It just is huge. Like you have students who are amazingly tech savvy, like they can figure stuff out. But there are some teachers. I had to help install apps on their iPhone and there are others that could do anything way better than me. So it’s like understanding what is going to be needed, building out these specifications, but then also really relying on the people who are experts like our CTO. Corey is incredible. He helped. He helped really another startup in education really have the good core and skeleton and understanding that we have team lead.
So we have team leaders across the board. We have one for assessment, one for all of us. We have all these people who have these expertize that I don’t know, we have one of our our alums lead. His name’s Colt. He’s he was a great experience and internationalization. I can understand what the term is like. Oh, OK. We got to internationalize Otus. We’ve got to localize the product. Like, I can understand the high level, but.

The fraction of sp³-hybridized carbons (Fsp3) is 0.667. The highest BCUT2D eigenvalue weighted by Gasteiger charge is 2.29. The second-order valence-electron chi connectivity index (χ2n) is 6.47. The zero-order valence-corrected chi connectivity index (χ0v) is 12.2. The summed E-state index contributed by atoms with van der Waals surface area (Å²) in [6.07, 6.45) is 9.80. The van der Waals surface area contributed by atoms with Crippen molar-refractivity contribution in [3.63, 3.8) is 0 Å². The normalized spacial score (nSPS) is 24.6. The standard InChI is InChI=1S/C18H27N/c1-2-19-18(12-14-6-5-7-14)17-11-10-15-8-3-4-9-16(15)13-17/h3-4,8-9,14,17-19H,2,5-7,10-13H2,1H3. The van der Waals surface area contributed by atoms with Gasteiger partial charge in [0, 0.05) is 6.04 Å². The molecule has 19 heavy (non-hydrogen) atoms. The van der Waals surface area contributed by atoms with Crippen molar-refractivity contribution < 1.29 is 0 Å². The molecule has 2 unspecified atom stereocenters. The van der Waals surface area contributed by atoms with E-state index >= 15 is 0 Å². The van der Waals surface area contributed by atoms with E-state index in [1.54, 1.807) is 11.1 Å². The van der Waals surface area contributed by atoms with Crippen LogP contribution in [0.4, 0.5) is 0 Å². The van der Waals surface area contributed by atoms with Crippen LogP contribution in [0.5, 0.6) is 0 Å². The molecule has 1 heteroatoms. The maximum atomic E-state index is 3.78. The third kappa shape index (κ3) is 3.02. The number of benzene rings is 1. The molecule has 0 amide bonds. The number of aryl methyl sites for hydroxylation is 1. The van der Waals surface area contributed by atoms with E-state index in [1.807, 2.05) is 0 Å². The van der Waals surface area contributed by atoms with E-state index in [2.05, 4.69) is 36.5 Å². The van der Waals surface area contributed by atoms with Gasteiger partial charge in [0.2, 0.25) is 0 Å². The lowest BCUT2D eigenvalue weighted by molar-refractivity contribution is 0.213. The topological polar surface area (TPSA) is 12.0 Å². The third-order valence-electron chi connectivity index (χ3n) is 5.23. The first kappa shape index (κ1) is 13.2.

Implementing it, I that’s not going to be my strength now, setting the vision of why we want to internationalize, we want Otus to be able to be understood again efficiently for all stakeholders. Well, there’s a very diverse group of families out there, and it’s important that education can be hard enough to understand when it’s in your non-native language. Let’s bring as much as we can into their native language. Let’s help this all stakeholders get onto the same page that fits our vision.